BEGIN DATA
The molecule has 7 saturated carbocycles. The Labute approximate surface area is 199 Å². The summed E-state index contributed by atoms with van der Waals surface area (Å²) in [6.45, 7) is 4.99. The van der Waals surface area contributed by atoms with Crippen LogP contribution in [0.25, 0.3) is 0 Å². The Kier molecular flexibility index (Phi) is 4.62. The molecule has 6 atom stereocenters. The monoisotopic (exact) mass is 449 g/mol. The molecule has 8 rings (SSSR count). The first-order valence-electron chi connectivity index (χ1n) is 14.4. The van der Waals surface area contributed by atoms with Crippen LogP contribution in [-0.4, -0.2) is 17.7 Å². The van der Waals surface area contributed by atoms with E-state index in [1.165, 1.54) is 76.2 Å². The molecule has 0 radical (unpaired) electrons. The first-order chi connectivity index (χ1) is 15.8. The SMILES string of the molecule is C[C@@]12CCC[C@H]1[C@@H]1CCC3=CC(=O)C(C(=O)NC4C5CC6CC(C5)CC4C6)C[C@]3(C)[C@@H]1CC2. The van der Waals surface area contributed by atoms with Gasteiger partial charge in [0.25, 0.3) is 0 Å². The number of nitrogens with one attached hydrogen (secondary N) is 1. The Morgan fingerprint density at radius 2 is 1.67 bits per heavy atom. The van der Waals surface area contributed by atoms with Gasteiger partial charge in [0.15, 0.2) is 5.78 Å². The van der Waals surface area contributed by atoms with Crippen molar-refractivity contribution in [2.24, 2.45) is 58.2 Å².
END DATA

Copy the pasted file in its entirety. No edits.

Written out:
The molecule has 7 saturated carbocycles. The Labute approximate surface area is 199 Å². The summed E-state index contributed by atoms with van der Waals surface area (Å²) in [6.45, 7) is 4.99. The van der Waals surface area contributed by atoms with Crippen LogP contribution in [0.25, 0.3) is 0 Å². The Kier molecular flexibility index (Phi) is 4.62. The molecule has 6 atom stereocenters. The monoisotopic (exact) mass is 449 g/mol. The molecule has 8 rings (SSSR count). The first-order valence-electron chi connectivity index (χ1n) is 14.4. The van der Waals surface area contributed by atoms with Crippen LogP contribution in [-0.4, -0.2) is 17.7 Å². The van der Waals surface area contributed by atoms with E-state index in [1.165, 1.54) is 76.2 Å². The molecule has 0 radical (unpaired) electrons. The first-order chi connectivity index (χ1) is 15.8. The SMILES string of the molecule is C[C@@]12CCC[C@H]1[C@@H]1CCC3=CC(=O)C(C(=O)NC4C5CC6CC(C5)CC4C6)C[C@]3(C)[C@@H]1CC2. The van der Waals surface area contributed by atoms with Gasteiger partial charge in [0.25, 0.3) is 0 Å². The number of nitrogens with one attached hydrogen (secondary N) is 1. The Morgan fingerprint density at radius 2 is 1.67 bits per heavy atom. The van der Waals surface area contributed by atoms with Gasteiger partial charge in [0.15, 0.2) is 5.78 Å². The van der Waals surface area contributed by atoms with Crippen molar-refractivity contribution in [2.24, 2.45) is 58.2 Å².